Bosses at Kettering General Hospital say safety is not an issue despite nearly all its beds being occupied in recent days.
According to figures from NHS England for the week January 7 to 13, bed occupancy on general and acute wards at KGH were 97.6 per cent full on average, exceeding the safe limit of 85 per cent recommended by health experts.
On average, Kettering General Hospital had 537 available beds each day, of which 524 were in use.
Of those, 12 were escalation beds – temporary beds set up in periods of intense pressure.
KGH chief operating officer Jo Fawcus said: “While bed capacity of below 85 per cent is ideal, in winter hospitals inevitably have to cope with higher rates.
“This does not mean they are unsafe and at KGH we have very well organised care systems in place that mean we maintain a very high level of safety for our patients at all times.
“We also have flexible capacity beds which we can open to ease pressure on our wards and these are based in fully staffed ward areas very similar to our normal wards.”
British Medical Association guidelines state “to ensure safe patient care, occupancy should ideally not exceed 85 per cent”.
According to NHS Improvement, occupancy rates of 92 per cent and above lead to significantly worse A&E performance.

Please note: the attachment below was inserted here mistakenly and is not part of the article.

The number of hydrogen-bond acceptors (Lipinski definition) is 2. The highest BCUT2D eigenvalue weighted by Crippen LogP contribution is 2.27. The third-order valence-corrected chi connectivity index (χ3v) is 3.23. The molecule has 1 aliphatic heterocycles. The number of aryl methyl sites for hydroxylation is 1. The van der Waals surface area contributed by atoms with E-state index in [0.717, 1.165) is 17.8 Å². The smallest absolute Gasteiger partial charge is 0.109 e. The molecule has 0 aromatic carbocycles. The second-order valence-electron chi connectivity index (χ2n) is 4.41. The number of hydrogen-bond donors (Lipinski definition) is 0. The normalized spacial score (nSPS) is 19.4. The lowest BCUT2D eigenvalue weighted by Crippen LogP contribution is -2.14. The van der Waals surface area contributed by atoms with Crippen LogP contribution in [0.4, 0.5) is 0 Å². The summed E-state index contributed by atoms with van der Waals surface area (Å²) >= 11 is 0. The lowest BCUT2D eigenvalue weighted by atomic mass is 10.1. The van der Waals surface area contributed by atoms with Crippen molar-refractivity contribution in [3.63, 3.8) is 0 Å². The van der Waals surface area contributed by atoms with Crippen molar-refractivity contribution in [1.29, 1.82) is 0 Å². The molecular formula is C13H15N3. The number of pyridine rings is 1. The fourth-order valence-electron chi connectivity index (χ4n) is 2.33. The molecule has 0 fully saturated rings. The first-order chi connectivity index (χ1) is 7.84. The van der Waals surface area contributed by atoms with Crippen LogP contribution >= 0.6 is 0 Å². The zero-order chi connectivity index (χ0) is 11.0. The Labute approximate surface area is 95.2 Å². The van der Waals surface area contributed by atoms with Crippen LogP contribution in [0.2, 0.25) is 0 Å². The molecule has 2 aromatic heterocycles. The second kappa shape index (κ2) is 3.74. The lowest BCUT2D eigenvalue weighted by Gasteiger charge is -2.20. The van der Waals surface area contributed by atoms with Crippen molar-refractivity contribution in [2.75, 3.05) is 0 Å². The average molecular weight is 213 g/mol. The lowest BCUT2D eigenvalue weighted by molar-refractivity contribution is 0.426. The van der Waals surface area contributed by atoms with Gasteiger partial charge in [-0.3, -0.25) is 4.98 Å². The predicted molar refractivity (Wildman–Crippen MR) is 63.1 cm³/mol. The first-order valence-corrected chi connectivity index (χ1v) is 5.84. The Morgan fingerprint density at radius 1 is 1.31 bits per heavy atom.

Part of the cause of high occupancy rates is ‘bed-blocking’, where patients well enough to be discharged cannot be moved on because care packages are not in place, or there is no nursing or residential care accommodation available.
At KGH for the week January 7 to 13, a total of 276 patients had been in hospital for a week or more, taking up more than half of the occupied beds.
Of these, 103 patients had been in hospital for at least three weeks, making up 20 per cent of all occupied beds.
Jo Fawcus said: “While there remain longer stays in hospital for some patients – especially older people with multiple medical conditions – there has been a significant improvement in this.
“The rate of 103 patients in hospital for more than three weeks is down from 183 per day in April.
“Also delayed transfers of care (people medically fit to leave hospital awaiting appropriate community support) have reduced significantly – down from 60 per day in December 2016 to 15.9 per day this December.”
The hospital has been busy the past week and it is appealing for local people to use NHS services wisely.
Jo said: “Please don’t come to our A&E department unless it is a real emergency.
“We would also urge people to follow advice to stay warm and keep well.”
On the home page of the hospital’s website www.kgh.nhs.uk there is information and advice on how to access local NHS services appropriately.
The figures also revealed that a total of 614 patients were taken by ambulance to KGH’s A&E during the week.
That’s a slight drop in emergency arrivals compared to the previous week, when 623 patients were brought by ambulance.
Delays left 185 patients waiting 30 minutes or more before they could be transferred – almost a third of all ambulance arrivals.
Of those, 29 individuals waited longer than an hour.
NHS Improvement guidance states that ambulance crews should hand patients over to A&E staff within 15 minutes of arrival.
During the week covered by the figures, hospital staff were forced to close two beds due to a norovirus outbreak.